This is not the first time, nor will it be the last, that an application gets refused entrance to the hallowed (and lucrative) iPhone App Store. But Apple's decisions are obviously not consistent, not well understood (even by people at Apple) and simultaneously confusing and frustrating for both the users and the developers.

And it's particularly egregious when it doesn't have to be this way.


6 comments from the community.

You can post your own below.

gopher said:

As a webmaster who deals with Apple subject material on my website, I occasionally get badgering by Apple what I put on my website since I use my website as a means to give support on Apple’s Discussions.  So it is amazing they will contact me, where they won’t contact the iPhone developer.  I suggest any iPhone developer not happy with the situation contact Apple directly and appeal to them via


Bosco (Brad Hutchings) said:

When the South Park app was rejected, I took a month off buying from iTunes Store. I think that month might be about up now. But I don’t know if I go back. I like my iPod Touch and have been thinking about biting the AT&T bullet and getting an iPhone. But I’m tired of the extra chromosome right wingers at Apple censoring developers. If I could stomach a BlackBerry, I’d get one in a New York minute.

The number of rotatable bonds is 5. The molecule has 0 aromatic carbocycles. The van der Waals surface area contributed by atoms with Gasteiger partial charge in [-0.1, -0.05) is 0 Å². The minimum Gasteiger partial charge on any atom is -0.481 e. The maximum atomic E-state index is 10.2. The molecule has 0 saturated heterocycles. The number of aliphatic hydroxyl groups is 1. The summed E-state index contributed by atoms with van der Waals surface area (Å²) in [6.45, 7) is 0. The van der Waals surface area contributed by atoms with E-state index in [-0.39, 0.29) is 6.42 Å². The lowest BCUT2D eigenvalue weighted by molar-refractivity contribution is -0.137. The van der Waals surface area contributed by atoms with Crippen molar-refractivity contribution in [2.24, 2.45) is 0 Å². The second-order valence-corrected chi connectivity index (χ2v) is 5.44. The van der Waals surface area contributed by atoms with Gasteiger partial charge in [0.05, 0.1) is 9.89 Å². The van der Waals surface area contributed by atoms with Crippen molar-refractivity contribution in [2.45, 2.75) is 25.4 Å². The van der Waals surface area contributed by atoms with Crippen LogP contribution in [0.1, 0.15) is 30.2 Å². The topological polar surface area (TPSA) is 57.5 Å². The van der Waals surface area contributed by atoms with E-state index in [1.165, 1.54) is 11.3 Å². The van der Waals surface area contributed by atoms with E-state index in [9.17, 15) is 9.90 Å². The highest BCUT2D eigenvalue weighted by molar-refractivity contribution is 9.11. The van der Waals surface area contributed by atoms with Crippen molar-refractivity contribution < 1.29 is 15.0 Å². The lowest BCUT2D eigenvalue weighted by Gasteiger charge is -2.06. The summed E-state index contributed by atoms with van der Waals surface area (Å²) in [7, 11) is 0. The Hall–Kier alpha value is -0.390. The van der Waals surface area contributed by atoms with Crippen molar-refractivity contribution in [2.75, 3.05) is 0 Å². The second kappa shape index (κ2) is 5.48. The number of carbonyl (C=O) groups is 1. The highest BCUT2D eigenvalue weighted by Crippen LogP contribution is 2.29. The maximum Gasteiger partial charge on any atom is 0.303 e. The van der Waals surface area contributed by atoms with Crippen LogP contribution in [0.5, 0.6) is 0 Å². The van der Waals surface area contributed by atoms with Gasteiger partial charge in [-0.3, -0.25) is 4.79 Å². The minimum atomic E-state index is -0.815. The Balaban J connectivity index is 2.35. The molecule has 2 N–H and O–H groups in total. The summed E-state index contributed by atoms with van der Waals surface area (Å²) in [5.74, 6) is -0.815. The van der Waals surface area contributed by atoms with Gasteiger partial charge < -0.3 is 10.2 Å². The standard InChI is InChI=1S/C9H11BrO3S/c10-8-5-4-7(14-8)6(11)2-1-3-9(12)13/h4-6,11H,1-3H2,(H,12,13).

David said:

I agree that Apple needs to do a better job with these Apps and especially with the developers. My problem is that as soon as I see the photo of Shawn King, with his sunglasses on, his too cool for you bald head, and him kissing the air, I can’t buy into anything he says. Even when I agree, I can’t get past that ego-centric photo. Come on.


YodaMac said:

Oh yeah! Brilliant! Smut is just what the iPhone needs to be truly useful to people.  razz

Maybe the twitterer’s are the ones who need to “grow up”.  Keep taking the trash out, Apple.


geoduck said:

Or simpler yet
If it doesn’t break something, or carry malware let it in. Apple shouldn’t be censoring apps. Have an over 18 section if you must, but other than that let the market decide.


Thomas von Hassel said:

Shawn makes some good points, and Apple really need to work on it’s communicatons skills, not just when dealing with iPhone developers ...

But, David, are looks and appearances really that important to you ?